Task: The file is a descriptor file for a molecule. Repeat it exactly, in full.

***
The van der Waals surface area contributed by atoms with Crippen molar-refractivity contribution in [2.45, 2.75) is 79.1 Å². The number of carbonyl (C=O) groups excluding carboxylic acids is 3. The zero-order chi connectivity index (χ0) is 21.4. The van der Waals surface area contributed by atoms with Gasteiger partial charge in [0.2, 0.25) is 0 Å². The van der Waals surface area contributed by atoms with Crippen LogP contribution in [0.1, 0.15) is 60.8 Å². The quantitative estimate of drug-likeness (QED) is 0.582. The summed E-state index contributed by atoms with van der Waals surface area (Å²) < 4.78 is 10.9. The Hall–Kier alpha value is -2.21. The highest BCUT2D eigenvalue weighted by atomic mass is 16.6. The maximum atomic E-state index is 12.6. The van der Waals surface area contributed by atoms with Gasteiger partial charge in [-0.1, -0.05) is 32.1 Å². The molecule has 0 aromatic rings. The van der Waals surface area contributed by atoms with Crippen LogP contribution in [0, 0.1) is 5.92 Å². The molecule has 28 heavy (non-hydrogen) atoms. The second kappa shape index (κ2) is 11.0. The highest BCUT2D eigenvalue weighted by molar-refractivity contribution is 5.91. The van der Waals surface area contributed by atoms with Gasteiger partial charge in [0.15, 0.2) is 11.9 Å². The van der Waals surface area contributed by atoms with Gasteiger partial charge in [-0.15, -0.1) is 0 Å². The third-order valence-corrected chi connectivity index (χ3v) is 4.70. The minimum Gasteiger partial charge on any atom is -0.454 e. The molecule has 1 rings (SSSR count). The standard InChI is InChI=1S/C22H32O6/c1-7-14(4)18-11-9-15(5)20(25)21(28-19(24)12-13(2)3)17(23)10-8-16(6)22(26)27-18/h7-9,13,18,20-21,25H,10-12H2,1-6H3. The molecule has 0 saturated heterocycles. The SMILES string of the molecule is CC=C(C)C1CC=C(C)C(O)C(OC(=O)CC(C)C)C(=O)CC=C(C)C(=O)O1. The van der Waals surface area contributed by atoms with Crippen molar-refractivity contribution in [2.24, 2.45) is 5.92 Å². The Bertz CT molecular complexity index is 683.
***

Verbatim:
The van der Waals surface area contributed by atoms with Crippen molar-refractivity contribution in [2.45, 2.75) is 79.1 Å². The number of carbonyl (C=O) groups excluding carboxylic acids is 3. The zero-order chi connectivity index (χ0) is 21.4. The van der Waals surface area contributed by atoms with Gasteiger partial charge in [0.2, 0.25) is 0 Å². The van der Waals surface area contributed by atoms with Crippen LogP contribution in [0.1, 0.15) is 60.8 Å². The quantitative estimate of drug-likeness (QED) is 0.582. The summed E-state index contributed by atoms with van der Waals surface area (Å²) < 4.78 is 10.9. The Hall–Kier alpha value is -2.21. The highest BCUT2D eigenvalue weighted by atomic mass is 16.6. The maximum atomic E-state index is 12.6. The van der Waals surface area contributed by atoms with Gasteiger partial charge in [-0.1, -0.05) is 32.1 Å². The molecule has 0 aromatic rings. The van der Waals surface area contributed by atoms with Crippen LogP contribution in [0, 0.1) is 5.92 Å². The molecule has 28 heavy (non-hydrogen) atoms. The second kappa shape index (κ2) is 11.0. The highest BCUT2D eigenvalue weighted by molar-refractivity contribution is 5.91. The van der Waals surface area contributed by atoms with Gasteiger partial charge in [0.15, 0.2) is 11.9 Å². The van der Waals surface area contributed by atoms with Gasteiger partial charge in [-0.15, -0.1) is 0 Å². The third-order valence-corrected chi connectivity index (χ3v) is 4.70. The minimum Gasteiger partial charge on any atom is -0.454 e. The molecule has 1 rings (SSSR count). The standard InChI is InChI=1S/C22H32O6/c1-7-14(4)18-11-9-15(5)20(25)21(28-19(24)12-13(2)3)17(23)10-8-16(6)22(26)27-18/h7-9,13,18,20-21,25H,10-12H2,1-6H3. The molecule has 0 saturated heterocycles. The SMILES string of the molecule is CC=C(C)C1CC=C(C)C(O)C(OC(=O)CC(C)C)C(=O)CC=C(C)C(=O)O1. The van der Waals surface area contributed by atoms with Crippen molar-refractivity contribution in [2.24, 2.45) is 5.92 Å². The Bertz CT molecular complexity index is 683.